Factual error: When they first go EVA to look at the satellite, Eastwood goes into the Shuttle cargo bay to put on his Manned Maneuvering Unit (MMU). He goes outside without being tethered at any point. Even when deploying an astronaut in a MMU, the astronaut remained tethered until he was safely mounted into the MMU, then the tether was removed. Upon his return, the astronaut was again tethered before he dismounted the MMU.
Factual error: The Russian says that the missiles in IKON are locked onto American cities. The implication is that those cities will be destroyed if Eastwood screws up. Actually, since the orbit has decayed from geosynchronous (an altitude of roughly 22,000 miles) to low Earth orbit at 1000 miles, I don't think the missile guidance systems would get a chance to work. If the missiles were launched, they would simply shoot down toward the Earth and blow up wherever they happened to be. So, prayers to anyone unlucky enough to be directly below those missles.
Factual error: When the super fortress has a near miss with one of the x-plane pilots the pilot should be in free fall and not appearing to float motionless as the super fortress passes by.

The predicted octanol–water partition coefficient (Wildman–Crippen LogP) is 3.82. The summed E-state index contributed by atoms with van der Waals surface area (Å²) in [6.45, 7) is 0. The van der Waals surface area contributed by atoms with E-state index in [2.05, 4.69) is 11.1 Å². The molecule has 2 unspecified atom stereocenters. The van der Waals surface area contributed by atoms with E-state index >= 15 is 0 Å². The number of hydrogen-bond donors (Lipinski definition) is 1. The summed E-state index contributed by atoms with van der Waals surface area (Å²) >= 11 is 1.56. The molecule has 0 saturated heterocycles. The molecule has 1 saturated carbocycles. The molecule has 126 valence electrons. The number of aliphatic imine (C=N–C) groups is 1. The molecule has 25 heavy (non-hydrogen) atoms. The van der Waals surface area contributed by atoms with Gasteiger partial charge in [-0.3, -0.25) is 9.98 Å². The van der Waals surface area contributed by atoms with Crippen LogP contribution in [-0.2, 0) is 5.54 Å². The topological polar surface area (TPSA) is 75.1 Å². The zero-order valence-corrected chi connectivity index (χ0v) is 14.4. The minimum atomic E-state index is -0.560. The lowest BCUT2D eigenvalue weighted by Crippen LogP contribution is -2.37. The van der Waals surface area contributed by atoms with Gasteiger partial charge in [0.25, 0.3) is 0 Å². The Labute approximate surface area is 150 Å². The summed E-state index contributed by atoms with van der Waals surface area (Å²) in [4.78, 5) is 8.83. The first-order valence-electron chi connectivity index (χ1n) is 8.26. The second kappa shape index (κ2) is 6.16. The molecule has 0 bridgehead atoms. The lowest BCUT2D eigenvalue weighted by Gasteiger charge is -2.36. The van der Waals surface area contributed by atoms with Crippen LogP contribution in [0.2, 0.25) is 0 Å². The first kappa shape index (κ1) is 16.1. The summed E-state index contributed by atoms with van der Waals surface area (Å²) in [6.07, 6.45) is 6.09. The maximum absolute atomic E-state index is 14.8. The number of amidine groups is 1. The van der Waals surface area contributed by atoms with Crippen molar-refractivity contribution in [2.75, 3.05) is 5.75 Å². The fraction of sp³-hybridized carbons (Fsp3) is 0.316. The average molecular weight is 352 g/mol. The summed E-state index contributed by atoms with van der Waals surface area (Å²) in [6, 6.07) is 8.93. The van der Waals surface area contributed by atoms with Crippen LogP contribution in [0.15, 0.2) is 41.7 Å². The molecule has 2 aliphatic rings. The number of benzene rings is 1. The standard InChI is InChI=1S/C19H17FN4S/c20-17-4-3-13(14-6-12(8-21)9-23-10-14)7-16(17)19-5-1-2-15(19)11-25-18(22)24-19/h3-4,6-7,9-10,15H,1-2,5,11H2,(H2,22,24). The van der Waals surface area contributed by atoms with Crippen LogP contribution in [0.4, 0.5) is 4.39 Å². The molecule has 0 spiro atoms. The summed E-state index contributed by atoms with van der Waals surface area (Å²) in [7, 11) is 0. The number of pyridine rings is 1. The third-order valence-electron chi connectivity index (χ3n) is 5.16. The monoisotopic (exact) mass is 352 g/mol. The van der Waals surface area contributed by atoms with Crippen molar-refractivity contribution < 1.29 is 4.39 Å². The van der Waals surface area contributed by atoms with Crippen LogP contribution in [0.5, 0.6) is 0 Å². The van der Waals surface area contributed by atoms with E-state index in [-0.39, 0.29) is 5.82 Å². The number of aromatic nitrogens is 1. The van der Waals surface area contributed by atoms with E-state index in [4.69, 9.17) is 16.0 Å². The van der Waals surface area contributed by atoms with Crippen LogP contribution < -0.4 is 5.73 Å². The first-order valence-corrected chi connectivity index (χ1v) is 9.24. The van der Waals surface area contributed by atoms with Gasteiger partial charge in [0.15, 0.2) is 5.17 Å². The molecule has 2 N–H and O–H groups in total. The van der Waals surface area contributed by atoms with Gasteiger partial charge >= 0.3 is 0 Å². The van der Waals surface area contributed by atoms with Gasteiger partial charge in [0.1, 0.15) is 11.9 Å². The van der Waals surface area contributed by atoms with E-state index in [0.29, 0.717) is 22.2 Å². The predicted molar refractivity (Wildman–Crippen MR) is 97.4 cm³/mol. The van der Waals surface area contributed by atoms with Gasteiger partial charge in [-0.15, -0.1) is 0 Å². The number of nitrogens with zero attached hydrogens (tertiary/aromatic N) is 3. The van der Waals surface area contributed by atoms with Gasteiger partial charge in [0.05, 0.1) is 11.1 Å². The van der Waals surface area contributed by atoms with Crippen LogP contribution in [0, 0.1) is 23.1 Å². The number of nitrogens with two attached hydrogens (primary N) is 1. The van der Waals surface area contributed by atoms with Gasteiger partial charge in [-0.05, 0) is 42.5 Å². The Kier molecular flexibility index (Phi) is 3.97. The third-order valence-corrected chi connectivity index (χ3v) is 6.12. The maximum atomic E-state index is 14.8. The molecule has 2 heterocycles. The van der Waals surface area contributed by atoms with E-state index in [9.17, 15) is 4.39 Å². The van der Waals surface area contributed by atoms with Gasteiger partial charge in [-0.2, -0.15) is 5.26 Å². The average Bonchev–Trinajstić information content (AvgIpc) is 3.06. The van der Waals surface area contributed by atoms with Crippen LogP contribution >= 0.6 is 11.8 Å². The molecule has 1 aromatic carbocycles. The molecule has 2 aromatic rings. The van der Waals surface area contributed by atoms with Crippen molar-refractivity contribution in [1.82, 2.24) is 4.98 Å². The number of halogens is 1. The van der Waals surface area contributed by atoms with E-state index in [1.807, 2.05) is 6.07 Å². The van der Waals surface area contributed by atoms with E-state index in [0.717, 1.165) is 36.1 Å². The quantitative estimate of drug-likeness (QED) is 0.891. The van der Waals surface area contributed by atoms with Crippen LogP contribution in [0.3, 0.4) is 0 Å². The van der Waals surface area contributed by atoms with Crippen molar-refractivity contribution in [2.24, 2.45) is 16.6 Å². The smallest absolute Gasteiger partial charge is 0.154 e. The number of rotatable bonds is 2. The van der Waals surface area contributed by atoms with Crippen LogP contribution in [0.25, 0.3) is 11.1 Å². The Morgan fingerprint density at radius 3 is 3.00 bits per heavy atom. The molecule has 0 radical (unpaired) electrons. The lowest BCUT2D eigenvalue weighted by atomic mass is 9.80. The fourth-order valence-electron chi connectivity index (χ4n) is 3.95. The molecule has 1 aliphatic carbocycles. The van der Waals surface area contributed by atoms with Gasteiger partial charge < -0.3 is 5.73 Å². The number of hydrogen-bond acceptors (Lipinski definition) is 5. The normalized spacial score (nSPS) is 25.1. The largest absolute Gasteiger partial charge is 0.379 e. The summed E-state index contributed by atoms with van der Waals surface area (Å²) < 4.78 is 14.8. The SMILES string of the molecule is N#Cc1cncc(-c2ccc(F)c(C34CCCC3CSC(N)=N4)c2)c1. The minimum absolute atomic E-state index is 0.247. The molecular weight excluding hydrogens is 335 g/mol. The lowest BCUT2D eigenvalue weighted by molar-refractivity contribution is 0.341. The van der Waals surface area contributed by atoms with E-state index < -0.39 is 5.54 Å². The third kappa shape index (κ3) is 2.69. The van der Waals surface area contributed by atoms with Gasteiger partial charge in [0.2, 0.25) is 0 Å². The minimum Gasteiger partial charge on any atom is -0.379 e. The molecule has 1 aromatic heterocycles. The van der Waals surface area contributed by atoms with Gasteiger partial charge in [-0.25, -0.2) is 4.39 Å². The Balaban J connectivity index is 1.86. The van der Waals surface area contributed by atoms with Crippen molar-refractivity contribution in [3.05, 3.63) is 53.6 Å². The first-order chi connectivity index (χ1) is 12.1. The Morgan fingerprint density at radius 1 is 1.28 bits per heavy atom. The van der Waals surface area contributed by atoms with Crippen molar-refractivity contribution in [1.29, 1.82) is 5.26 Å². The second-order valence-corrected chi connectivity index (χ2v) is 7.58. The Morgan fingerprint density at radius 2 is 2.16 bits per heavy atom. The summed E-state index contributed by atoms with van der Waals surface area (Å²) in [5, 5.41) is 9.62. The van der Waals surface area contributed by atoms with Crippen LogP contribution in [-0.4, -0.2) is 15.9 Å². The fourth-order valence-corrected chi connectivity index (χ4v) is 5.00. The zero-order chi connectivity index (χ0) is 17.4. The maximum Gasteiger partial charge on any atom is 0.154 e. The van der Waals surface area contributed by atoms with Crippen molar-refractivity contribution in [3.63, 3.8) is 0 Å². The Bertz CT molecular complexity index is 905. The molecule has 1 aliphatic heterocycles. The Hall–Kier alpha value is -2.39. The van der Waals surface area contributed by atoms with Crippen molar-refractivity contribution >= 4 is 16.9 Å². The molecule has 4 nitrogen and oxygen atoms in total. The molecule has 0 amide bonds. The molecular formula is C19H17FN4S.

Factual error: Several times in the film you see astronauts "suit-up" and head straight out the airlock into space. In reality they would have to pre-breathe pure oxygen for forty minutes to purge the nitrogen from their bloodstreams. If they just went straight out they would suffer from "the bends", as divers do.
Continuity mistake: The US flag that was in the back-left corner of Gerson's office (between the map and the window) when Colonel Corvin first visits to offer Team Daedelus' service is gone later on, when General Vostov is in Gerson's office. (00:34:25)
Factual error: After bailing out one of the pilots somehow suspends his free fall and is almost hit by the B29 while motionless in midair.
Factual error: Clint Eastwood and Donald Sutherland go scooting around in open space (admiring a view of Italy on the sunlit side of the Earth) with their gold solar-screen visors retracted wide open. To avoid accidental instant blindness, real astronauts would never open their solar-screen visors during EVA on the sunlit side of the Earth; yet the astronauts in this film do it constantly, with no ill-effects.